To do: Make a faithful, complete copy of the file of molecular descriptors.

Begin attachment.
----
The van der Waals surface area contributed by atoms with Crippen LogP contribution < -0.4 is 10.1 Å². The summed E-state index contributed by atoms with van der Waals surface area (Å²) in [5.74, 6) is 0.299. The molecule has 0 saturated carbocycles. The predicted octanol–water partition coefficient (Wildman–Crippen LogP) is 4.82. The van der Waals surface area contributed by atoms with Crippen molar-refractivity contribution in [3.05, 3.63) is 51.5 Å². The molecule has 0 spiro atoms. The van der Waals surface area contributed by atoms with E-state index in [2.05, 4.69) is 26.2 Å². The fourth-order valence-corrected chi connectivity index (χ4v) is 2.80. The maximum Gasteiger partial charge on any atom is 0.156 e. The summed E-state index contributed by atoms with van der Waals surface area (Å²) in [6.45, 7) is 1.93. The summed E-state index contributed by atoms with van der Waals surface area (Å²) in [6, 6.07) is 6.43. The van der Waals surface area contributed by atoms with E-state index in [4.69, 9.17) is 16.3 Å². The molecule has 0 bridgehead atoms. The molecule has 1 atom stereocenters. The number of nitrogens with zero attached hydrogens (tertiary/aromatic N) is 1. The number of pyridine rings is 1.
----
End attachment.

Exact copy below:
The van der Waals surface area contributed by atoms with Crippen LogP contribution < -0.4 is 10.1 Å². The summed E-state index contributed by atoms with van der Waals surface area (Å²) in [5.74, 6) is 0.299. The molecule has 0 saturated carbocycles. The predicted octanol–water partition coefficient (Wildman–Crippen LogP) is 4.82. The van der Waals surface area contributed by atoms with Crippen molar-refractivity contribution in [3.05, 3.63) is 51.5 Å². The molecule has 0 spiro atoms. The van der Waals surface area contributed by atoms with E-state index in [2.05, 4.69) is 26.2 Å². The fourth-order valence-corrected chi connectivity index (χ4v) is 2.80. The maximum Gasteiger partial charge on any atom is 0.156 e. The summed E-state index contributed by atoms with van der Waals surface area (Å²) in [6.45, 7) is 1.93. The summed E-state index contributed by atoms with van der Waals surface area (Å²) in [6, 6.07) is 6.43. The van der Waals surface area contributed by atoms with E-state index in [4.69, 9.17) is 16.3 Å². The molecule has 0 bridgehead atoms. The molecule has 1 atom stereocenters. The number of nitrogens with zero attached hydrogens (tertiary/aromatic N) is 1. The number of pyridine rings is 1.